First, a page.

Social Media Marketing: Should You Jump In - or Stay Away?
June 12, 2014
The growth of social media, in less than a decade since it first emerged, has
been nothing short of remarkable. The statistics regarding Facebook usage alone
are staggering: There are now a total of 1.4 billion (with a "b") Facebook users
worldwide, which equates to 11 percent of the population of planet Earth. And
the average Facebook user spends more than 15 hours a month on the site.
On Twitter, meanwhile, about 190 million tweets are sent every day. And on
YouTube, 490 million visitors are accessing 92 billion page views every month.
Over at Flickr there are more than five billion photos, with 3,000 more being
uploaded every minute.
Looking at social media usage in the U.S. from a broader perspective, more
than half of Americans (56 percent) have a profile on at least one social media
site. This is up from 52 percent last year and 48 percent in 2010. But the U.S.
only ranks #10 in the world when it comes to the average number of hours spent
per month using social media (7.6) - Israel is #1 at 11.1 hours.
Given such staggering statistics, it’s not surprising that many businesses
have rushed to add social media marketing to their marketing and advertising
mix. Should yours? For many self-employed individuals and solo entrepreneurs,
the answer is a most definite "maybe."
A Concrete Strategy
Why the qualification? Because no business should embark on a social media
marketing campaign without a
concrete strategy in place. This strategy starts with answering a basic but
critical question: Specifically what do you hope to accomplish with social media
Like any marketing or advertising initiative, its critical that you define
your objectives upfront, as well as how you'll go about measuring the program's
effectiveness in reaching the objectives. Unfortunately, though, many businesses
today jump head-first into social media marketing for no reason other than it's
the latest hot marketing and advertising fad and "everybody else is doing it."
"We've got to get our Facebook page up and start getting our customers to
'like' us," the thinking often goes. Or, "We've got to start tweeting out daily
messages to all of our customers and prospects." Or, "We’ve got to get our
customers to 'check in' on Foursquare while they’re here."
The business then proceeds to build its Facebook page, or send its tweets, or
get its customers to check in - and then waits for...what, exactly? More sales?
Higher profits? More new customers?
The primary strength of social media as a marketing and advertising tool is
the ability it gives a business to build and strengthen relationships with its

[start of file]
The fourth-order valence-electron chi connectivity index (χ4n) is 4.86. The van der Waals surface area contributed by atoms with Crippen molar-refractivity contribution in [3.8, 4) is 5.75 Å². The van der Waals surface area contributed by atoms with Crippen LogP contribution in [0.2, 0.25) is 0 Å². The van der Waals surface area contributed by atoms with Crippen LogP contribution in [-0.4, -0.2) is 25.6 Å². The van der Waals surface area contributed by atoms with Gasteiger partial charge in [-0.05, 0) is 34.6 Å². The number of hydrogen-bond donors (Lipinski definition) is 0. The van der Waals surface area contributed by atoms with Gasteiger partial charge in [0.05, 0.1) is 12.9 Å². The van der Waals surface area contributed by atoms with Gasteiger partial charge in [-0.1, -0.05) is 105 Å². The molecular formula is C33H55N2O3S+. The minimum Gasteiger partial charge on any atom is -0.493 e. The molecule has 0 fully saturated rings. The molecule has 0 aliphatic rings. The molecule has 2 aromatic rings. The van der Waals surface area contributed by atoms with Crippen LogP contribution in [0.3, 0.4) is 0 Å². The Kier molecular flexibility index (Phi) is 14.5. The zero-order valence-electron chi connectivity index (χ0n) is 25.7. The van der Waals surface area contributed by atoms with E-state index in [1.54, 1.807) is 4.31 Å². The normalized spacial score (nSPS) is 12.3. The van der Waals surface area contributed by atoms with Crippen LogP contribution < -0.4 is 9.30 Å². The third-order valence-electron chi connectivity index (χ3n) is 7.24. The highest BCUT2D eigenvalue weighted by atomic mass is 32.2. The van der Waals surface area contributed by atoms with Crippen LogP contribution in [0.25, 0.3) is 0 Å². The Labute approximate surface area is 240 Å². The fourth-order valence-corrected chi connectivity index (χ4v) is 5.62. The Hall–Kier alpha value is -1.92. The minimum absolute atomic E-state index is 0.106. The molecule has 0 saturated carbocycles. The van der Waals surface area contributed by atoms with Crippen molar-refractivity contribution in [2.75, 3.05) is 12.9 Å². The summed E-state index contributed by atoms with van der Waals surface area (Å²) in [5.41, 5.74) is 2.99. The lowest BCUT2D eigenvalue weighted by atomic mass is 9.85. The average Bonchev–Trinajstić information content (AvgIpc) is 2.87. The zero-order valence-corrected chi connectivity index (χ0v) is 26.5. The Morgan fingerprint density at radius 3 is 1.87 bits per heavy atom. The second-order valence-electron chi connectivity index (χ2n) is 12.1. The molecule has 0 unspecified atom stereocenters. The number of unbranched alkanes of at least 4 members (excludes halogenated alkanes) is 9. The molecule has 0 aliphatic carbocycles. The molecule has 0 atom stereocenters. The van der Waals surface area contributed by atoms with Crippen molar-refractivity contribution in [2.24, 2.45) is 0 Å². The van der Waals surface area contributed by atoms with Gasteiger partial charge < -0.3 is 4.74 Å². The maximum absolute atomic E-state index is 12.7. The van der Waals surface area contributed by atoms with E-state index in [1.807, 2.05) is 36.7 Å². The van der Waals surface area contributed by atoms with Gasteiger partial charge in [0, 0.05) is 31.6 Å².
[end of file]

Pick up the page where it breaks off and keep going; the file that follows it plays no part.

customers and prospects. This is especially true for self-employed professionals
and professional services firms, since many of these types of businesses are
heavily dependent on building strong relationships with their customers.
Social media is also a great way to monitor customer feedback to your
company's products and services and to your brand in general. Many customers
will share feedback — both good and bad — with you via social media that they
wouldn’t share face-to-face. This gives you an opportunity to respond quickly to
criticism and complaints and try to make things right with unhappy customers,
which can help strengthen customer loyalty.
Establish Realistic Measurements
Social media generally isn’t the kind of marketing vehicle that is going to
result in more direct sales or higher profits. So a realistic social media
marketing goal for a self-employed professional or professional services firm
might be "to increase awareness of and interest in our business among customers
and qualified prospects."
This could be measured by tracking clicks to your website that come directly
from your social media pages, or monitoring your 'likes' and other feedback on
your Facebook page or the LinkedIn recommendations you receive. On the other
hand, "increasing sales or profits by x percent" is probably an unrealistic
social media goal for most self-employed and professional services firms.
"Who's Going to Do It?"
This is the next question you must ask when it comes to social media
marketing. Many big companies are hiring employees and building entire
departments around social media marketing, but that’s probably not feasible for
your small business.
The good news is that social media marketing really isn't rocket science.
There are certainly some do's and don'ts and best practices you should follow,
but you can probably learn what you need to know to create and execute a basic
social media marketing plan by doing some research on your own. Or you can hire
a social media marketing consultant or agency to help you if you prefer not to
go the do-it-yourself route.
A final word of caution: Whatever
social media marketing strategy you decide to pursue, be consistent and
stick with it. Launching a half-hearted social media campaign that doesn't
consistently update your Facebook page, or send out tweets, or perform whatever
social media activity is required, is worse than launching no campaign at all.
It will demonstrate a lack of follow-through on the part of your business
with your customers and prospects and could actually damage your relationships
with them - not to mention end up being a huge waste of your valuable money and